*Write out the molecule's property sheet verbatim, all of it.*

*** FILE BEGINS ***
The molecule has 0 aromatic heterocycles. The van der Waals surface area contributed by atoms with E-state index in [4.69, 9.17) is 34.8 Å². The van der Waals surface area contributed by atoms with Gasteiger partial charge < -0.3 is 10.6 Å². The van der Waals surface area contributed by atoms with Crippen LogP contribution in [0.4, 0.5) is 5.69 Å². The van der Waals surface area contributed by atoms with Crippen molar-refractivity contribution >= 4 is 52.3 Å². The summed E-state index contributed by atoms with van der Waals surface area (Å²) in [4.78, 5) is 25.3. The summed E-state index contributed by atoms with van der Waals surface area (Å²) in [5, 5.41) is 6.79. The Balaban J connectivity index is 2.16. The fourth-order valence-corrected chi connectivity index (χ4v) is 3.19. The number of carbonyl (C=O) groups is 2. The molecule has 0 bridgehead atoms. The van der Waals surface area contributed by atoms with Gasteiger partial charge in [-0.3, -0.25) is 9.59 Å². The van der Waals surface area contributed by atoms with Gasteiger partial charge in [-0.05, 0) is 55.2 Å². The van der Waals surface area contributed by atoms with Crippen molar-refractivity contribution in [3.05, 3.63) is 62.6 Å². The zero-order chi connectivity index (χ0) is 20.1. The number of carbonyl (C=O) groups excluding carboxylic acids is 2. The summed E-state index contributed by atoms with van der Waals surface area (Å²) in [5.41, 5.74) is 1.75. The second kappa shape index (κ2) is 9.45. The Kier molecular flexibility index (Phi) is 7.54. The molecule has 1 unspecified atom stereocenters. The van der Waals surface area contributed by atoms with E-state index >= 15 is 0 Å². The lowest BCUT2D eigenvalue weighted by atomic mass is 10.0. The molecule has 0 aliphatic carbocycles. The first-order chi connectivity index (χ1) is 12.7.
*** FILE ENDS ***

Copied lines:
The molecule has 0 aromatic heterocycles. The van der Waals surface area contributed by atoms with E-state index in [4.69, 9.17) is 34.8 Å². The van der Waals surface area contributed by atoms with Gasteiger partial charge < -0.3 is 10.6 Å². The van der Waals surface area contributed by atoms with Crippen LogP contribution in [0.4, 0.5) is 5.69 Å². The van der Waals surface area contributed by atoms with Crippen molar-refractivity contribution >= 4 is 52.3 Å². The summed E-state index contributed by atoms with van der Waals surface area (Å²) in [4.78, 5) is 25.3. The summed E-state index contributed by atoms with van der Waals surface area (Å²) in [5, 5.41) is 6.79. The Balaban J connectivity index is 2.16. The fourth-order valence-corrected chi connectivity index (χ4v) is 3.19. The number of carbonyl (C=O) groups is 2. The molecule has 0 bridgehead atoms. The van der Waals surface area contributed by atoms with Gasteiger partial charge in [-0.3, -0.25) is 9.59 Å². The van der Waals surface area contributed by atoms with Gasteiger partial charge in [-0.05, 0) is 55.2 Å². The van der Waals surface area contributed by atoms with Crippen molar-refractivity contribution in [3.05, 3.63) is 62.6 Å². The zero-order chi connectivity index (χ0) is 20.1. The number of carbonyl (C=O) groups excluding carboxylic acids is 2. The summed E-state index contributed by atoms with van der Waals surface area (Å²) in [5.41, 5.74) is 1.75. The second kappa shape index (κ2) is 9.45. The Kier molecular flexibility index (Phi) is 7.54. The molecule has 1 unspecified atom stereocenters. The van der Waals surface area contributed by atoms with E-state index >= 15 is 0 Å². The lowest BCUT2D eigenvalue weighted by atomic mass is 10.0. The molecule has 0 aliphatic carbocycles. The first-order chi connectivity index (χ1) is 12.7.